Ahmed, Sheikh Mutahir (2000) AFGHANISTAN INTERNAL STRIFE AND EXTERNAL RESPONSE IN THE POST SOVIET DISUNION PERIOD. PhD thesis, University of Karachi, Karachi.
Afghanistan is connected with three very important regions of the world ÃÂÃÂ¢ÃÂÃÂÃÂÃÂSouth, West and Central Asia. Therefore, it increases its importance in region and outside the region. Through the Soviet disunion changed the order of international polities; the struggle of power remains the same. Afghanistan is one of the afflicted areas where regional and extra-regional powers are trying to dominate the internal politics, which leads the country towards chaos and anarchy. The premature exit of NajibullahÃÂÃÂ¢ÃÂÃÂÃÂÃÂs regime intensified the problem. The resistance Movement had taken full advantage of the and multi-lingual character of Afghanistan did no permit resistance Movement to take any form and unified stand. Thus, form the beginning, the resistance movement was divided on ethono-lingustic tribal and sectarian lines. Due to these reasons the resistance movement had not able to create any broad ÃÂÃÂ¢ÃÂÃÂÃÂÃÂbased representative government to replace the NajibÃÂÃÂ¢ÃÂÃÂÃÂÃÂs regime. The Peshawar and Islamabad Accord did not yield any positive results. Hence, during the period between 1992 to 1996 various Resistance groups were locked in the power struggle, which deepened the crisis. The outside interference in the Afghan turmoil is not new phenomenon. When the SovietÃÂÃÂ¢ÃÂÃÂÃÂÃÂs deployed troop in Afghanistan, the Resistance Movement carried out guerilla operations with the assistance of Pakistan, The United States, China, Iran, Saudi Arabia and several other countries. In this way, the regional and extra-regional power were involved in the afghan crisis. They openly supported their favorites on the basis of sect and ethnic composition. The gap between State and society widened, which led the country towards political chaos. Moreover, the political disunion deepened because 50,000 Afghans were killed in the senseless power struggle in the civil war. In this anarchic situations, a new phenomenon emerged on the Afghan society and state, which is passing through anarchy and senseless power struggle. Ideologically, Taliban has institutionalized religious nationalism, which is an extension of religious fundamentalism. In the Muslim world, they were working side by side on common platform. Both want to radicalize politics and cultural institutions purely on religious lines. The religious nationalism, the has been imported from the Middle East. With the investiture of the religious nationalism, the regional powers are divided, which arte supporting nationalist force (Northern) Alliance (Taliban). Thus, the Afghan crisis spills over to the south and the central Asian regions. The effects of religious nationalism can be seen from Kashmir to Chechenya. Taliban raised the slogan of Islam as an ideological factor. However, it becomes obvious that Taliban is also propagating Pashtun nationalism with a touch of religion. Afghan Islamism has its own dynamics borrowed from the two mainstream organizations: one from Egyptian Muslim Brotherhood and other PakistanÃÂÃÂ¢ÃÂÃÂÃÂÃÂs Jamaat-I- Islami. Strategically, the close connection with the Middle East was developed in 80ÃÂÃÂ¢ÃÂÃÂÃÂÃÂS with the help of Pakistan's ISI, American CIA and Saudi Intelligence. An international network was created, which imported Arab militants to fight along with Afghan militants. These militants brought their own view of Islam and also carrying back home their combat experience in the name of Jihad. These Arab militants have broken the traditional Sufi ideology. They were against all types of enlightenment in the society. The drastic changes in 90's have altered the alignment of these forces. Gulf crisis had radicalized politics in the Muslim world. The radical Islamic groups took hard-line position against the US and its allies. The conservative Middle Eastern states, which were the main supporters of the Islamic groups had changed their policies and withdrew their support. In this scenario, the Taliban factor emerged on the Afghan political scene. Presently, Taliban is trying to project its image as mature regime in the eyes of international community. Though Taliban has provided shelter to Bin Laden, the manner in which they handled the hostage crisis of the Indian aircraft in December 1999 at Kandhar, it has earned admiration from the UN and the other diplomatic circles. Afghanistan shares borders with Turkmenistan. Uzbekistan, Tajikistan, Iran and Pakistan. Thus, Afghan crisis has a direct impact on Central and South Asian regions. These states have failed to provide any viable option for the solution of the Afghan crisis. Moreover, the political rivalries among regional states have provided fuel to the ongoing civil war in Afghanistan. The direct competition between Pakistan and Iran to capture trade route for Central Asian states do not allow any serious work on this direction. The small arms proliferation and drug smuggling are also threating the South and Central Asian societies. Presently, there is a clear linkage between opium heroin production and weapons, which are used both to protect the drugs and bring drug profit and become a source of income for various Mujahidden groups. Furthermore, the availability of small arms, accessed through different routes and sources has changed the nature of conflict in South Asia. Whereas Kashmir conflict has escalated, involving India and Pakistan militarily. In this way, the regional actors have failed to maintain peace in Afghanistan. They involved themselves in the internal conflict and thus become the party to the conflict. A far as the role of extra-regional powers is concerned, they tried to formulate a mechanism for the establishment of a broad-based government. The UN tried to find out a possible solution acceptable for Afghanistan and neighboring countries. From Geneva Accords to the formation of Six-plus-Two group, it failed to achieve its objective. The US focuses on the containment of terrorism and human rights as a part of its global agenda. The U.S wants to implement its policies in Afghanistan. Thus, the only viable option is to have a broad-based government. The multi-ethnic societies in the developing world have a tendency to disintegrate easily. The process of disintegration spills over to other weak and fragile states. The only viable option for Afghanistan is to form a consensus among the warring factions of the Afghan society through available options prescribed by the UN.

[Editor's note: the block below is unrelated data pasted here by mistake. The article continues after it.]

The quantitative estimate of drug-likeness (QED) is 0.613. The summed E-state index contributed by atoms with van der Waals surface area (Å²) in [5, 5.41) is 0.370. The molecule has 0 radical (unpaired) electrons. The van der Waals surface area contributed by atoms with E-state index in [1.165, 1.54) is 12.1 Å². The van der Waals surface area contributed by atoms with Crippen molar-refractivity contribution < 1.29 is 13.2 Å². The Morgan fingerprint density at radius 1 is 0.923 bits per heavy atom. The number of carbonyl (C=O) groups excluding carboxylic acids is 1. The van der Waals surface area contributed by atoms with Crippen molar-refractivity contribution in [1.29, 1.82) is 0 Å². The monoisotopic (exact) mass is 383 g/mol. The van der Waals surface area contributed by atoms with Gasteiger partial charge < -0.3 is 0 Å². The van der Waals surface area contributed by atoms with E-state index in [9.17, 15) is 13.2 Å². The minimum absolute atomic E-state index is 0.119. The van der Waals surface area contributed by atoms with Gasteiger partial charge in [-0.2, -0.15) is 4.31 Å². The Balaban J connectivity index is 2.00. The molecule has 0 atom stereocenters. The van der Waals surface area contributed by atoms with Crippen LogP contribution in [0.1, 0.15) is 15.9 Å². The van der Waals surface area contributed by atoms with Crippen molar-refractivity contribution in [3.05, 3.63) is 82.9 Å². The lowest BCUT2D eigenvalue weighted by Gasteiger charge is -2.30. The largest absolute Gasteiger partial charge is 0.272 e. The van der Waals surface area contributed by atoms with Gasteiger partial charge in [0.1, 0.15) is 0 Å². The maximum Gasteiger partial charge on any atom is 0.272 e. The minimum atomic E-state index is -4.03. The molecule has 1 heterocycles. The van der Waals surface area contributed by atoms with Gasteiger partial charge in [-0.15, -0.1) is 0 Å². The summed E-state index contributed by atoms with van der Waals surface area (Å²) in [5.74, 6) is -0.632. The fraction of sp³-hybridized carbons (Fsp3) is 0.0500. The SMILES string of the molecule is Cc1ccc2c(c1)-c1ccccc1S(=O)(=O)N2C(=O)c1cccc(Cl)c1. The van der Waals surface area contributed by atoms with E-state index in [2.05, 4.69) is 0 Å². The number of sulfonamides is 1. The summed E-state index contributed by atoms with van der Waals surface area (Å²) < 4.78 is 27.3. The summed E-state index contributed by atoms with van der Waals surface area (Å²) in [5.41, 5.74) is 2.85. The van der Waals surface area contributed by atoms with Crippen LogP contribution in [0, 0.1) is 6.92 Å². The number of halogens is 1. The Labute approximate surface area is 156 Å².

|Item Type:||Thesis (PhD)|
|Uncontrolled Keywords:||afghanistan, soviet disunion, najibullah, peshawar accord, islamabad accord, resistance movement, pakistan, the united states, china, iran, saudi arabia, civil war, northern alliance, taliban, isi, cia, saudi intelligence, islamic fundamentalism, religious nationalism, geneva accord, six-plus-two talks|
|Subjects:||Social Sciences(g) > International Relations (g10)|
|Deposited By:||Mr. Muhammad Asif|
|Deposited On:||24 Nov 2006|
|Last Modified:||04 Oct 2007 21:03|